Debutant ready to play with the big boys


Michael Owen was 10 when England reached the semi-finals of the 1990 World Cup and Paul Gascoigne cried. It is hard to believe that Owen has ever shed a tear, since his personality reflects the coolness of cucumbers rather than the daftness of brushes.

Tonight, at some stage of the friendly against Chile at Wembley, the 18-year-old Liverpool striker will become the youngest player this century to be capped by England. The previous youngest, Duncan Edwards, was also 18, but four and a half months older when he came into the national side against Scotland in 1955.

Owen looks young, but has the composure of a 30-year-old who has looked at life from all sides. His manner is both impressive and unnerving. Some footballers never quite grow up. Owen appears to have graduated from boy to man without wasting too much time on youth.

At the start of last season, he was an associated schoolboy at Anfield, signing professional forms towards the end of 1996. He made his first Premiership appearance for Liverpool as a substitute against Wimbledon in May last year, coming off the bench in the 57th minute and scoring in the 74th.

Goals have been Owen's business since he made an under-11 team shortly after his eighth birthday. Born in Chester, he broke Ian Rush's record of 72 goals in a season for Flintshire Schoolboys by scoring 92. So far, at every level, he has found the net on his first appearance.

Already this season, he has scored 14 times for Liverpool and shares the popular view that his best goal to date was the carefully-controlled volley that beat Newcastle United in the Premiership at Anfield three weeks ago. However, he is quick to point out that creating goals is as important for him as scoring them.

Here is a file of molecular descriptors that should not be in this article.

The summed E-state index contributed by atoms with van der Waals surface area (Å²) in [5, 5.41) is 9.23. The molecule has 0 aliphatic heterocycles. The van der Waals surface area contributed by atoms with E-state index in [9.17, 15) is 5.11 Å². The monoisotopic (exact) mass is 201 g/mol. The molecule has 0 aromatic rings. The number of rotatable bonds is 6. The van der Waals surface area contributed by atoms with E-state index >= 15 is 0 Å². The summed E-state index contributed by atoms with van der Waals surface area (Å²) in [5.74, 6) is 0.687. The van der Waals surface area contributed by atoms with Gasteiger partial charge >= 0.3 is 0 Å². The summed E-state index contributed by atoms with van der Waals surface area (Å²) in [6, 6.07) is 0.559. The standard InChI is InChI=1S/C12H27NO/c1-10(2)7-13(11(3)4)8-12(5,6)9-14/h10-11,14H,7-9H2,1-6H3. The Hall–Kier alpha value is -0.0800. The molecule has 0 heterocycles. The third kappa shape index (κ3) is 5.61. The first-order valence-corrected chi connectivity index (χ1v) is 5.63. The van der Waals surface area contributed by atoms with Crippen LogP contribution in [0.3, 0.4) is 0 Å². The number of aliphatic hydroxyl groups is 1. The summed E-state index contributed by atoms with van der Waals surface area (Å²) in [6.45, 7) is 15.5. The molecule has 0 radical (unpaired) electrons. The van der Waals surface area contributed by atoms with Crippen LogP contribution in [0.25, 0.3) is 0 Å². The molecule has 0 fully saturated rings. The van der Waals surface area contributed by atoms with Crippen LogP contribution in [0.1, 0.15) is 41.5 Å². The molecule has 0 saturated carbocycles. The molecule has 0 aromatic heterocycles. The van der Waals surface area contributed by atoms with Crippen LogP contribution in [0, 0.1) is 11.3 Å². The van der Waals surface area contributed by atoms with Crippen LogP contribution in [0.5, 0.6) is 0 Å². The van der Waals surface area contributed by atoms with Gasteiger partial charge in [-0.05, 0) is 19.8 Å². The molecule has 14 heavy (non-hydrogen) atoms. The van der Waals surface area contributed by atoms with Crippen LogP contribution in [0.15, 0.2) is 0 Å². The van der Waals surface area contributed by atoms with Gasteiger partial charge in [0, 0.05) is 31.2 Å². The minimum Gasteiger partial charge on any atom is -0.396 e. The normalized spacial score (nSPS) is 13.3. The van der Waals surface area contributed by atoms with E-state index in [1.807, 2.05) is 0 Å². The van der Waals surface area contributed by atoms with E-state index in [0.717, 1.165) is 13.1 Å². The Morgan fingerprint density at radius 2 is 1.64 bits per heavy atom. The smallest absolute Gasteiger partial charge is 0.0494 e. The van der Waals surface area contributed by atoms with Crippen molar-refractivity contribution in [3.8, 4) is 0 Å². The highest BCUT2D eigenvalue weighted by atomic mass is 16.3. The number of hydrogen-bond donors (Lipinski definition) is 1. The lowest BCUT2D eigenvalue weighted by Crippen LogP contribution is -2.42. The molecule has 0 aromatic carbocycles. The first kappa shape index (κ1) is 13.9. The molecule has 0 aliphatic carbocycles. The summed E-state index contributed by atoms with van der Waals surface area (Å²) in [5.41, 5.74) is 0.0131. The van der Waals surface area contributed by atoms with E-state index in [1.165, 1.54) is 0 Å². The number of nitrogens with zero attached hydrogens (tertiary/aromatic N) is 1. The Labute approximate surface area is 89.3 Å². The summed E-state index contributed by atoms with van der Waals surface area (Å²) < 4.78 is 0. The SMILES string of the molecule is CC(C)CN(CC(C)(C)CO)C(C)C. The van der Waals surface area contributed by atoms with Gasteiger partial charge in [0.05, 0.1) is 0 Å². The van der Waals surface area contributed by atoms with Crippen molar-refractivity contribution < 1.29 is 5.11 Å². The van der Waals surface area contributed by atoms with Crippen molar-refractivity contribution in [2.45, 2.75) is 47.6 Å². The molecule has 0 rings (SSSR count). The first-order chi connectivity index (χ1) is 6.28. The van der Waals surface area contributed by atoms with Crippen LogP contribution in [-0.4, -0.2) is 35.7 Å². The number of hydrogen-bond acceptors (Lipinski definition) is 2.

"I've always liked to get round the back of defences and get crosses in for other people," he said yesterday. "When I burst on to the scene, not many people saw that, they just saw the goals I was scoring. But during the season, people have taken notice of the goals I've set up as well."

"He keeps his head up," said Hoddle, "and any player who plays with his head up will create goals as well as score them himself." Yet at the beginning of the season, after Owen's penalty had secured Liverpool a 1-1 draw at Wimbledon, Roy Evans said that this was something the player still had fully to appreciate. Clearly Owen is a quick learner.

Certainly Hoddle has no reservations about playing him tonight. "I think he's got just the right temperament to play for England now. He's shown me no sign at all that he can't handle it. We've groomed him in the last couple of get-togethers and already he feels at home."

Alan Shearer, forced into the role of spectator during his six-month recovery from injury, has been equally impressed by Owen. "He doesn't seem to be fazed by anything or anyone," the England captain observed. "His pace is a big asset, as well as his goals."

"I don't think I've seen that many natural goal-scorers who are able to attack defenders with the ball like Michael does," Hoddle added. "Normally, you find that in wingers like Ryan Giggs rather than out-and-out strikers. A lot of players are quick movers, but not so quick with the ball at their feet."

For Owen, everything has come with a rush. "I never thought at the start of the year it would come as quickly as it has," he said. "I've always had the idea of being an international, but not as quickly as this.

"I don't think age comes into it. A lot of people go on about my age, but I'm just one of the team at Liverpool. I don't think they treat me as a youngster just coming into the game.

"I'll be a bit nervous tomorrow night, I was before I played my first game for Liverpool, but it won't affect me."

Owen is no angel. Already he has been sent off in England's colours, collecting a red card in an under-18 international. "I was being close-marked," he recalled. "Every time I got the ball, they knocked me down, so I lost my temper for one split second, jumped up and caught one of the opposition in the midriff. I realised it was a stupid thing to do, and I've learned from it."

Hoddle is keeping an open mind about the likelihood of Owen making the World Cup squad this time. "I'm not putting pressure on the lad," he said. "Just let him enjoy himself. At the moment, I wouldn't expect him to be in the squad. He's 18 and he has another 10 years to play in World Cups and European Championships."